By Madalena Araujo, CNN
The EU will stand united in keeping up its pressure on Moscow, the EU Foreign Affairs Chief Federica Mogherini told CNN’s Christiane Amanpour on Wednesday.
“The main point that is surprising and probably also affecting the Russian leadership is our unity, the impossibility to divide us, and I count on us to stay united.”
Mogherini told Amanpour that while “it would be naive and probably stupid to say that there are no differences among Europeans,” they’ve “managed, over the last year, to keep united and take all our decisions by unanimity, because we know that our decisions are not linked to single member states' interests, but they are linked to a principle that we cannot accept the violation of international rules. This is the basic core principle of the European Union.”
Mogherini, who took up the lead role in November, came under fire this week after a paper she circulated was widely seen as a suggestion to ease sanctions on Russia.
“There's a lot of misleading interpretations about that paper. That paper that was leaked, unfortunately, was intended and still intended to be a paper for having discussions with questions.”
“That was asked by ministers, that was agreed with President Tusk, with President Juncker, to look not at revising our sanctions policy but mainly at viewing at what else we can put on the table of the diplomatic efforts of the international community to bring the Ukrainian crisis to an end.”
The Russian economy contracted for the first time in November since 2009, and the ruble hit an all-time low of 80 per dollar in mid-December.
“Economic sanctions are working on an economic plan. [The] Russian economy is suffering and Russian people are suffering out of this changes in Russian economy.”
“What does not change is Russian behavior on the ground. And we have contradictive signs. The public declarations from the Russian leadership, one day, say that the Minsk agreement is still the point of reference and they are committed to implement it.”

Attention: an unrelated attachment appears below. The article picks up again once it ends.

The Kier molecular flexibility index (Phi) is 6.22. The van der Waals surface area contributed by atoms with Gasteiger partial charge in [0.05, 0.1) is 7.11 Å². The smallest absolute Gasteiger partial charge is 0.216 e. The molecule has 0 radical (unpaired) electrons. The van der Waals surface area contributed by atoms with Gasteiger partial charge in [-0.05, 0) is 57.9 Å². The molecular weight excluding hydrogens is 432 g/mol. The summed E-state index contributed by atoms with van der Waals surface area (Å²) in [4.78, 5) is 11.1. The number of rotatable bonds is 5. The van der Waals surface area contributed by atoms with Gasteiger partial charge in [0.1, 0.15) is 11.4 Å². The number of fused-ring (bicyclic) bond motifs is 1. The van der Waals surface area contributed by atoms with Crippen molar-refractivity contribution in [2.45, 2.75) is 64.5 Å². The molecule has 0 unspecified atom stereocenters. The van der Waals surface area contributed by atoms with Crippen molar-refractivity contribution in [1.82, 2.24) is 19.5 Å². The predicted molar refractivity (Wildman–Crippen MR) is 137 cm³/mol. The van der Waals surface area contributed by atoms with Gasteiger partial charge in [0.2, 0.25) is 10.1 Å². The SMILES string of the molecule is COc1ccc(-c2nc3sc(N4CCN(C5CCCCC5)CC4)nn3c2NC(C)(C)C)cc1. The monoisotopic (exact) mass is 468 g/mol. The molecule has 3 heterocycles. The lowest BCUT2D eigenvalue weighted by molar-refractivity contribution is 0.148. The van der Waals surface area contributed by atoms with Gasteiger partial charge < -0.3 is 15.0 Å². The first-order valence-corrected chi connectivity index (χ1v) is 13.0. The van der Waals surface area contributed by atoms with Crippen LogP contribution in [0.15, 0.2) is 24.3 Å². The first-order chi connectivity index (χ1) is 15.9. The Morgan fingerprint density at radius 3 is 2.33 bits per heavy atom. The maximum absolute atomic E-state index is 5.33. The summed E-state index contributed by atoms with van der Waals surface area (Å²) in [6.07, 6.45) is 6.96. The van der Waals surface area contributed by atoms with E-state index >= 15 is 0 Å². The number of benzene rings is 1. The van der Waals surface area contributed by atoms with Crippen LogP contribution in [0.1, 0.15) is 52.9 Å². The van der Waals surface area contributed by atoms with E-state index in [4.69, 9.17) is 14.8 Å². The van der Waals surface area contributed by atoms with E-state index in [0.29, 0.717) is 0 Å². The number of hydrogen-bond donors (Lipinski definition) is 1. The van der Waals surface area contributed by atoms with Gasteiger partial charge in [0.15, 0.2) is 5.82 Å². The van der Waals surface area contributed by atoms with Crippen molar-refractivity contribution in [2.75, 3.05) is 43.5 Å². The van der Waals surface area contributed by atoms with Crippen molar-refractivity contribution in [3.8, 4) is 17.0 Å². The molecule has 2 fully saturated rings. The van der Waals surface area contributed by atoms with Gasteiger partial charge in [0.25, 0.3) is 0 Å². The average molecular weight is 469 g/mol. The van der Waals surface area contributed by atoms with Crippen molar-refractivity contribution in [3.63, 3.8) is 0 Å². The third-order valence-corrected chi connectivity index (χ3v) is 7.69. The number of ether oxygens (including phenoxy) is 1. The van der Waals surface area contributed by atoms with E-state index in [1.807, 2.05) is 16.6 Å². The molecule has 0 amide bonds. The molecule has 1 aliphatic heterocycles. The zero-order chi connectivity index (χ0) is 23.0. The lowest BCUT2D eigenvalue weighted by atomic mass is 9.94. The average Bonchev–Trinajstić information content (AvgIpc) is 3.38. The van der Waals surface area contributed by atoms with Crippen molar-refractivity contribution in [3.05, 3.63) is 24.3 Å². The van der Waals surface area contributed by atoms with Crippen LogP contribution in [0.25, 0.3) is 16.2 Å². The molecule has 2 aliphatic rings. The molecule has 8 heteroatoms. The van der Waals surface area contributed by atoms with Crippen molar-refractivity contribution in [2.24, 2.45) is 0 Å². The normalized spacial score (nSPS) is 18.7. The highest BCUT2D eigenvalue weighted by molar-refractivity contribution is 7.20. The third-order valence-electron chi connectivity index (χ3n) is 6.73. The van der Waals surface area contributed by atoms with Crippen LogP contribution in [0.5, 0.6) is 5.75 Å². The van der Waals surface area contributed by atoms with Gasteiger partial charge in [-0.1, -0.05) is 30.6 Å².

“I would say that what we have to increase is the political and diplomatic pressure on Russia.”
Kiev accused Russia on Monday of sending additional troops across the border into Ukraine, and the recent escalation of violence in the Donetsk and Luhansk regions has compromised the ceasefire agreed in September.
“So not only the situation on the east of Ukraine is going to be important to monitor what we do with our sanctions policy, but also the annexation of Crimea is going to stay as the basic, the non-recognition of the annexation of Crimea is going to stay as the basic principle for us to keep our sanctions on Russia.”
As Europe prepares to unveil new counter-terrorism measures, Amanpour asked Mogherini whether the European Parliament will be persuaded to implement a U.S.-style Passenger Name Record, which would allow authorities to keep a database of all travelers.
“I hope so. I've been in the European parliament last week as it has been President Tusk and President Juncker passing a message that we really need these measures to become European measures as well.”
“The sharing of information obviously respecting privacy, finding the right ways doing that, but it's crucial because we are on the same problematic line which is that of either we trust each other and share information, or we will always face a lack in our response to the security threat we have internally.”